During the FOS investigation it came to light that the client had been a customer of the adviser for more than ten years and always attended face-to-face meetings when she wanted to discuss her investments. The client therefore expected the adviser to have at least phoned her before acting on email instructions to transfer a significant sum. In its defence, the adviser confirmed that the client had recently been emailing about a mortgage, so the email regarding the transfer did not seem odd. As the client had previously worked in Asia, it seemed reasonable for her to use a bank account in Hong Kong.

The FOS noted that “as a finance professional, the adviser would have been aware of the risk of fraud and scams”. It decided that the nature and content of the communications with the fraudsters should have put the adviser on notice of the risk of fraud. It commented that, “having received an email asking for such a large sum of money to be transferred overseas, the adviser could have realised something was not right. If that wasn’t enough, we thought alarm bells should certainly have started ringing when the investment provider said they couldn’t trace the firm of solicitors. We found it hard to see why, at that point, the adviser hadn’t phoned [the client]”. The FOS concluded that the adviser should have prevented the fraud, and ordered it to make good the shortfall in the client’s investments.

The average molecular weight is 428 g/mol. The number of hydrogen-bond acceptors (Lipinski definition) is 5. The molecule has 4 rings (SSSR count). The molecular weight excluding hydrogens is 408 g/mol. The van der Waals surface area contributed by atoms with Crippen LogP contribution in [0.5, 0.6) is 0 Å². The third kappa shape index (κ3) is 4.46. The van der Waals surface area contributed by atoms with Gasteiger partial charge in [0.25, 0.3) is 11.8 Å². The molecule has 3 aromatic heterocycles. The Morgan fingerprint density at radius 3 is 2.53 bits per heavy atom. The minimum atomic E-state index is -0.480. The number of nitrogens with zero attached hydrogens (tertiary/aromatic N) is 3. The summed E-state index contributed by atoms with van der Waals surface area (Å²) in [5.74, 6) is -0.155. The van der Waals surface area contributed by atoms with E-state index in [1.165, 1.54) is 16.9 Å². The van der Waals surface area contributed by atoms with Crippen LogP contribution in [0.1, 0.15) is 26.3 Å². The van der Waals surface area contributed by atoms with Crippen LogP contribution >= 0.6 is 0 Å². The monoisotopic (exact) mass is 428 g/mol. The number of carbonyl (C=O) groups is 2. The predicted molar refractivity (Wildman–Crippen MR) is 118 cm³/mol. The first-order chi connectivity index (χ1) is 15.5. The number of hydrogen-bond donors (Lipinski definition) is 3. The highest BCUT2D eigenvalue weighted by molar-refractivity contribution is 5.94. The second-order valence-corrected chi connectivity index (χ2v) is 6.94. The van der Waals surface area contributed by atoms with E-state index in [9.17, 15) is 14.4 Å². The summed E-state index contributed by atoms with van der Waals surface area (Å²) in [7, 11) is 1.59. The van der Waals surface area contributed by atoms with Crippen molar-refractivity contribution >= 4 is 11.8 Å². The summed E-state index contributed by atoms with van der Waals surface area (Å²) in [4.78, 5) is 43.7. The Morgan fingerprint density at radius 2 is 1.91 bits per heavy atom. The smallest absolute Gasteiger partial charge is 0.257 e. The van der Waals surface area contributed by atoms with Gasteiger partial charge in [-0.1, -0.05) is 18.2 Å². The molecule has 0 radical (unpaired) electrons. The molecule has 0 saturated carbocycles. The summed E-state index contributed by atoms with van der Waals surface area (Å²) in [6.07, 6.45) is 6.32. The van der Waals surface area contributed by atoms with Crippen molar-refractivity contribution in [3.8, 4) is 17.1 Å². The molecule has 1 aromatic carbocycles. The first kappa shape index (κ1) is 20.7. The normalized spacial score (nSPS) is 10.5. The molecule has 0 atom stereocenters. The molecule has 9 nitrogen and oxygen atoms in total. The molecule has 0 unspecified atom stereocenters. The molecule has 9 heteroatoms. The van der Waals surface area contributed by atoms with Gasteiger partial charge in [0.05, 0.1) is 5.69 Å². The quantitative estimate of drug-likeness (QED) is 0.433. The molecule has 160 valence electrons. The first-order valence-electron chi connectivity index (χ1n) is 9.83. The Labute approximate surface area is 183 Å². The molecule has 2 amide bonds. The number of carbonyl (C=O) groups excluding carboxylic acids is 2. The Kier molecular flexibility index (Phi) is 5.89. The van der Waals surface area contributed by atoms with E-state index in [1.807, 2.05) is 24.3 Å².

With an estimated £755 million lost to financial fraud in 2015, including £121 million lost to fraudulent bank transfer scams, this ruling suggests advisers will be called upon to be the first line of defence for their clients. They need to make sure they are up to date with potential fraud risks and remain vigilant, or risk bearing the cost.